What Makes Autism Worth Having

Julia Bascom has a blog post, “The Obsessive Joy of Autism,” which I love and to which I’ve linked repeatedly.  Her post should be read in its entirety.

The lines in Julia’s post that I keep coming back to, and the ones with which I’m starting this post, are these:

Being autistic, to me, means a lot of different things, but one of the best things is that I can be so happyso enraptured about things no one else understands and so wrapped up in my own joy that, not only does it not matter that no one else shares it, but it can become contagious.

This is the part about autism I can never explain. This is the part I never want to lose. Without this part autism is not worth having.

(emphases in original)

This feeling lies behind all of my work these days.  My bio-family doesn’t get it.  They ask what I’m working on and I tell them: teaching first-year writing, reading a book of poetry a week, trying to mash postcolonial theory and feminist disability theory and Derrida’s speech/writing distinction into something resembling an original thought about autistic communication.

Then they ask what I’m doing “for fun,” or “in [my] free time,” and I tell them: teaching first-year writing, reading a book of poetry a week, trying to mash postcolonial theory and feminist disability theory and Derrida’s speech/writing distinction into something resembling an original thought about autistic communication.

Then they express their sympathies for the fact that I have no “life,” when in fact I feel more alive than I have in nine years and eleven months.

I’ve written several times about why I left the law firm, why I quit practicing law, why I really no longer give a crap that I even have a law degree except that “J.D., Ph.D.” is going to open up job opportunities that “Ph.D.” alone won’t do.  I’ve said that I’m not wired to assume bad faith, I’m not competitive in the way litigation requires one to be, that I’d rather be poor and happy than rich and miserable.  And all of those are true.

But the real reason I left the practice of law is that practicing law made me feel inhuman, un-human, a-human.  And it did that because it made autism not worth having.

For a lot of autistic people, including me, language is primarily and intensely lyrical.  I was good at poetics in undergrad because they were a natural part of my wiring.  My sophomore year, I drove my then-boyfriend to frustration trying to explain that there was, in my estimation, no such thing as a “discrete” thought, feeling, or idea.  And yet “connected” things were more than connected; they merged, shifted, startled.  Nobody ever catches just one herring.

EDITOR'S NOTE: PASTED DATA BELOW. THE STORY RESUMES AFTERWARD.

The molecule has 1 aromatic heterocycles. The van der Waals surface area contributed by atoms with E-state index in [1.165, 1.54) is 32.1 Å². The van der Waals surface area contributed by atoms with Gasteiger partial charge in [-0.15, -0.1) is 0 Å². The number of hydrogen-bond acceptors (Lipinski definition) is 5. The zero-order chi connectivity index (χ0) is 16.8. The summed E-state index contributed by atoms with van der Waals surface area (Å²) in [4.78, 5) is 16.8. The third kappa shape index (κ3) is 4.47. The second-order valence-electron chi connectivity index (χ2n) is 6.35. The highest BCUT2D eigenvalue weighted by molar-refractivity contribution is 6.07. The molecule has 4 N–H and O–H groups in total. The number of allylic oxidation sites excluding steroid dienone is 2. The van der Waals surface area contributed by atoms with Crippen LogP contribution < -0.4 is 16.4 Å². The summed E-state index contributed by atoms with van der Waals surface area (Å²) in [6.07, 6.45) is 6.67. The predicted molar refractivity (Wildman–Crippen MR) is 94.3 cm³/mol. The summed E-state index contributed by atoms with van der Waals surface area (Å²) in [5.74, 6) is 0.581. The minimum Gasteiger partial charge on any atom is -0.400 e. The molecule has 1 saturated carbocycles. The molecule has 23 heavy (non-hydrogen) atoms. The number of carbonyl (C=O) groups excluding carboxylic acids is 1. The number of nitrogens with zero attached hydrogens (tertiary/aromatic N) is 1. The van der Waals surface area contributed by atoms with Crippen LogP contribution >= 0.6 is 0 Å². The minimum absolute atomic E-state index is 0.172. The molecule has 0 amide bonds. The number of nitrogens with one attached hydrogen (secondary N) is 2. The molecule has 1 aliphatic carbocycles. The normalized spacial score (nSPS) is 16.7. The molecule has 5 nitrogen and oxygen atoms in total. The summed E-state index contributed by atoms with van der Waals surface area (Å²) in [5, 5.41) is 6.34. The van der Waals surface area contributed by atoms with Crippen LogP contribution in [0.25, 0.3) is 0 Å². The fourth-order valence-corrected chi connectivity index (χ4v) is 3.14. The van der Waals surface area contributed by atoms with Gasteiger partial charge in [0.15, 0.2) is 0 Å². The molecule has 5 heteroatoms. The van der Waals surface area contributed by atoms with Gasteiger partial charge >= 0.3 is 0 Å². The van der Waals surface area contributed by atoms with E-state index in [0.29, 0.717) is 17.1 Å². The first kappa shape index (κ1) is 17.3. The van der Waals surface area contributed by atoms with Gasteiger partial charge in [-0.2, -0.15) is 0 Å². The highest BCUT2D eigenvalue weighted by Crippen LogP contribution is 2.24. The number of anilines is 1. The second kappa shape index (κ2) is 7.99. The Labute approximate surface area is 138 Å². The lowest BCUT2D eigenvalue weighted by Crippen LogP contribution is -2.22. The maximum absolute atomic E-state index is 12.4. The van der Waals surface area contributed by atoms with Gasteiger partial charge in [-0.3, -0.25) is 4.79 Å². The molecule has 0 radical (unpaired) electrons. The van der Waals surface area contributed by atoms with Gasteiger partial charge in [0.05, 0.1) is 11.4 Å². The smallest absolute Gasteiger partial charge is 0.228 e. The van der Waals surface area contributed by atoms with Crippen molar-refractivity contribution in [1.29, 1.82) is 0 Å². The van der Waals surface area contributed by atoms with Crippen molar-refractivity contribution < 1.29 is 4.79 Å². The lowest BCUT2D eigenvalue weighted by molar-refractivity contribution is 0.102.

I received my B.A. in English Literature nine years and eleven months ago.  I started law school eight years and ten months ago.  And I have been crap at poetics ever since.

Law is the opposite of poetic.  Law is intensely, fiercely left-brained; its primary commandment (after “if thee clyent hath not payed, alle thynges be fair game”) is Thou Shalt Not Metaphor.  Thou Shalt Not Simile, Personify, or Use Prepositions In Unapproved Ways.  Analogies Permitted On Even-Numbered Side of Street Only on Sundays.  Thou Shalt Never Approximate With Language.  To Approximate Language is to Betray Thy Client.  We Know Where You Live.

For being a profession that prides itself on its mastery of language, law actually exercises very few of language’s extraordinary capacities.  And I say this as a member of the American Legal Writing Association, as a former law review editor, and as someone who thoroughly enjoys teaching rhetoric.  (Rhetoric, of course, permits the use of figures.)  Legal language adopts an already-reductive symbolic system (you should see the things I don’t say) and reduces it further, usually in an attempt to reach some kind of mutually-agreed-upon fixed meaning.  So much for my love affair with deconstruction!

I have a paper due in a few weeks in my grad seminar on “The Nature of Poetry,” a class I never would have taken if the department had not required it.  Said paper demands a discussion of poetics.

I haven’t poeticked in nine years and eleven months, so when the library’s search engine led me to Ralph James Savarese’s “Toward a Postcolonial Neurology: Autism, Tito Mukhopadhyay, and a New Geo-poetics of the Body,” I had the most epic meltdown I’ve had since law school.  Because what law school did to me, primarily, was to force me to live in my left brain, when the obsessive joy that made my life worth living and made language so intensely perfect (and so paradoxically reductive – but as I said, you should see the things I don’t say) resided in my right.  I fought so hard to be a good lawyer that for many years, I actually couldn’t think poetically.

I am not saying that law school “cured” my autism.  It didn’t.  Law school made my autism not worth having.  It gave me a tin version of my own voice, one that was decidedly less human than the voice with which I’d begun.  I started law school with a cello’s voice in my blood; I left law school with a kazoo.

Watching me get myself back, through literary theory and poetics and piles and piles of narrative and discourse, has not been easy for my husband, our roommate, or the cats.  I cry a lot.  But it’s not grief anymore.  It’s terror: I have to get to know someone whom I haven’t seen for nine years and eleven months, someone who is a complete stranger but who also knows me better than I know myself.  I don’t do stranger-interactions.

But I’ll do this one. Because this; this relationship with poetry; this intense and infectious joy in language; this makes my autism worth having.


About Dani Alexis

Dani Alexis is a freelance writer with a decade of experience and a passion for creating new things. As Verity Reynolds, Dani is the author of the Non-Compliant Space series Buy her a coffee: ko-fi.com/verityreynolds
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